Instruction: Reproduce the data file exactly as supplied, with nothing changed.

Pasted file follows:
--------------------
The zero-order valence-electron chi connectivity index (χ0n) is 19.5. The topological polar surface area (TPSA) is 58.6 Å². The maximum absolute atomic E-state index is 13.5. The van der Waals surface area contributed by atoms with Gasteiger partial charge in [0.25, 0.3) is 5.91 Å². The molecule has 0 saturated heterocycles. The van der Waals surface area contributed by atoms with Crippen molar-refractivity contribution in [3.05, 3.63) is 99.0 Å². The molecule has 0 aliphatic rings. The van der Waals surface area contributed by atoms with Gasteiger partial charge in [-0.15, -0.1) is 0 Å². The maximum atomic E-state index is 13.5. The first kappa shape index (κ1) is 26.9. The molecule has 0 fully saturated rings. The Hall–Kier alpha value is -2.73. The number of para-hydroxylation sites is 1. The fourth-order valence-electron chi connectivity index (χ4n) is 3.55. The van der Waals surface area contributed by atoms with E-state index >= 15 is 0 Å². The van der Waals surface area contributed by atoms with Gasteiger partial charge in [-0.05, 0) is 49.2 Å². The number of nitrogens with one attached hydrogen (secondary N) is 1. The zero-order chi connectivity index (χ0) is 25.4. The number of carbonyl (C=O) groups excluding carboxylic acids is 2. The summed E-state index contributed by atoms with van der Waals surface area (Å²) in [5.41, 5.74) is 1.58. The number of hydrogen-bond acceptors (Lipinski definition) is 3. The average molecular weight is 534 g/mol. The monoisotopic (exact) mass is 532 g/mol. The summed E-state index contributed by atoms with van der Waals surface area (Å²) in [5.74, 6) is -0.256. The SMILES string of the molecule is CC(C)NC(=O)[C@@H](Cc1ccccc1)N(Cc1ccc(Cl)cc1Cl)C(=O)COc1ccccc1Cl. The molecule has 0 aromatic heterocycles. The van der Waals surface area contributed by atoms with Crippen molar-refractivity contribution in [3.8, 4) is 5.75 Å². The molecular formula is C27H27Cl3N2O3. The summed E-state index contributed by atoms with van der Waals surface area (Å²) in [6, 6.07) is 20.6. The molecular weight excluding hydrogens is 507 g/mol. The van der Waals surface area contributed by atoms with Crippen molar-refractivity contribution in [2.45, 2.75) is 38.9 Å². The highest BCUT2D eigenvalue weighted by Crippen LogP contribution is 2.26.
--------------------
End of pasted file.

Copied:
The zero-order valence-electron chi connectivity index (χ0n) is 19.5. The topological polar surface area (TPSA) is 58.6 Å². The maximum absolute atomic E-state index is 13.5. The van der Waals surface area contributed by atoms with Gasteiger partial charge in [0.25, 0.3) is 5.91 Å². The molecule has 0 saturated heterocycles. The van der Waals surface area contributed by atoms with Crippen molar-refractivity contribution in [3.05, 3.63) is 99.0 Å². The molecule has 0 aliphatic rings. The van der Waals surface area contributed by atoms with Gasteiger partial charge in [-0.15, -0.1) is 0 Å². The maximum atomic E-state index is 13.5. The first kappa shape index (κ1) is 26.9. The molecule has 0 fully saturated rings. The Hall–Kier alpha value is -2.73. The number of para-hydroxylation sites is 1. The fourth-order valence-electron chi connectivity index (χ4n) is 3.55. The van der Waals surface area contributed by atoms with E-state index >= 15 is 0 Å². The van der Waals surface area contributed by atoms with Gasteiger partial charge in [-0.05, 0) is 49.2 Å². The number of nitrogens with one attached hydrogen (secondary N) is 1. The zero-order chi connectivity index (χ0) is 25.4. The number of carbonyl (C=O) groups excluding carboxylic acids is 2. The summed E-state index contributed by atoms with van der Waals surface area (Å²) in [5.41, 5.74) is 1.58. The number of hydrogen-bond acceptors (Lipinski definition) is 3. The average molecular weight is 534 g/mol. The monoisotopic (exact) mass is 532 g/mol. The summed E-state index contributed by atoms with van der Waals surface area (Å²) in [5.74, 6) is -0.256. The SMILES string of the molecule is CC(C)NC(=O)[C@@H](Cc1ccccc1)N(Cc1ccc(Cl)cc1Cl)C(=O)COc1ccccc1Cl. The molecule has 0 aromatic heterocycles. The van der Waals surface area contributed by atoms with Crippen molar-refractivity contribution in [3.8, 4) is 5.75 Å². The molecular formula is C27H27Cl3N2O3. The summed E-state index contributed by atoms with van der Waals surface area (Å²) in [6, 6.07) is 20.6. The molecular weight excluding hydrogens is 507 g/mol. The van der Waals surface area contributed by atoms with Crippen molar-refractivity contribution in [2.45, 2.75) is 38.9 Å². The highest BCUT2D eigenvalue weighted by Crippen LogP contribution is 2.26.